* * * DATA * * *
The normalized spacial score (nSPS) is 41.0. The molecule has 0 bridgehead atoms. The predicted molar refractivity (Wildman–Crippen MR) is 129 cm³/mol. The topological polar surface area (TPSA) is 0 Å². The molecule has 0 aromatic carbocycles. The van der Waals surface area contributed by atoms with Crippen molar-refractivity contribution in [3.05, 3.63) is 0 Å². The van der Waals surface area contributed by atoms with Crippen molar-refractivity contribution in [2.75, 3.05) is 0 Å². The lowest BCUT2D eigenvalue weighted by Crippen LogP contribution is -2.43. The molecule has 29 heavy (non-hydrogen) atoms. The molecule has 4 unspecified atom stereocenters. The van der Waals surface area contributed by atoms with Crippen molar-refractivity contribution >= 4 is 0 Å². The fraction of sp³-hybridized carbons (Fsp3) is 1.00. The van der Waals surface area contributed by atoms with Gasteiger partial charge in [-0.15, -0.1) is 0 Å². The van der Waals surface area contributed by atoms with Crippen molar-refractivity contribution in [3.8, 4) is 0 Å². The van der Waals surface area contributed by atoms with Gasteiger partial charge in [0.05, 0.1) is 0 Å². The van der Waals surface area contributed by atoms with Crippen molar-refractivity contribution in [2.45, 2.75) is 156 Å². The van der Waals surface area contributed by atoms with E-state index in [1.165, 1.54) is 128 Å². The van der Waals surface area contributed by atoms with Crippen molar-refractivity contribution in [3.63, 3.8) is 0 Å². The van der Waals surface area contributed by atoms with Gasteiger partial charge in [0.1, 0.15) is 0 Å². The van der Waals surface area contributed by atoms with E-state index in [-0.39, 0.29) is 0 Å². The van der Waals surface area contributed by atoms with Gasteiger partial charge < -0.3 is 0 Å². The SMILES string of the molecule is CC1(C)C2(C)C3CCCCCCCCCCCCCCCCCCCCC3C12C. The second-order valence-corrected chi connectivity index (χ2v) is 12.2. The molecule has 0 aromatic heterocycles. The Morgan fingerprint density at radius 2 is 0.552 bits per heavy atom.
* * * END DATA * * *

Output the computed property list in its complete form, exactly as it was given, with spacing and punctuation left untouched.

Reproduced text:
The normalized spacial score (nSPS) is 41.0. The molecule has 0 bridgehead atoms. The predicted molar refractivity (Wildman–Crippen MR) is 129 cm³/mol. The topological polar surface area (TPSA) is 0 Å². The molecule has 0 aromatic carbocycles. The van der Waals surface area contributed by atoms with Crippen molar-refractivity contribution in [3.05, 3.63) is 0 Å². The van der Waals surface area contributed by atoms with Crippen molar-refractivity contribution in [2.75, 3.05) is 0 Å². The lowest BCUT2D eigenvalue weighted by Crippen LogP contribution is -2.43. The molecule has 29 heavy (non-hydrogen) atoms. The molecule has 4 unspecified atom stereocenters. The van der Waals surface area contributed by atoms with Crippen molar-refractivity contribution >= 4 is 0 Å². The fraction of sp³-hybridized carbons (Fsp3) is 1.00. The van der Waals surface area contributed by atoms with Gasteiger partial charge in [-0.15, -0.1) is 0 Å². The van der Waals surface area contributed by atoms with Crippen molar-refractivity contribution in [3.8, 4) is 0 Å². The van der Waals surface area contributed by atoms with Gasteiger partial charge in [0.05, 0.1) is 0 Å². The van der Waals surface area contributed by atoms with Crippen molar-refractivity contribution in [2.45, 2.75) is 156 Å². The van der Waals surface area contributed by atoms with E-state index in [1.165, 1.54) is 128 Å². The van der Waals surface area contributed by atoms with Crippen molar-refractivity contribution in [3.63, 3.8) is 0 Å². The van der Waals surface area contributed by atoms with Gasteiger partial charge in [0.1, 0.15) is 0 Å². The van der Waals surface area contributed by atoms with E-state index in [-0.39, 0.29) is 0 Å². The van der Waals surface area contributed by atoms with Gasteiger partial charge < -0.3 is 0 Å². The SMILES string of the molecule is CC1(C)C2(C)C3CCCCCCCCCCCCCCCCCCCCC3C12C. The second-order valence-corrected chi connectivity index (χ2v) is 12.2. The molecule has 0 aromatic heterocycles. The Morgan fingerprint density at radius 2 is 0.552 bits per heavy atom.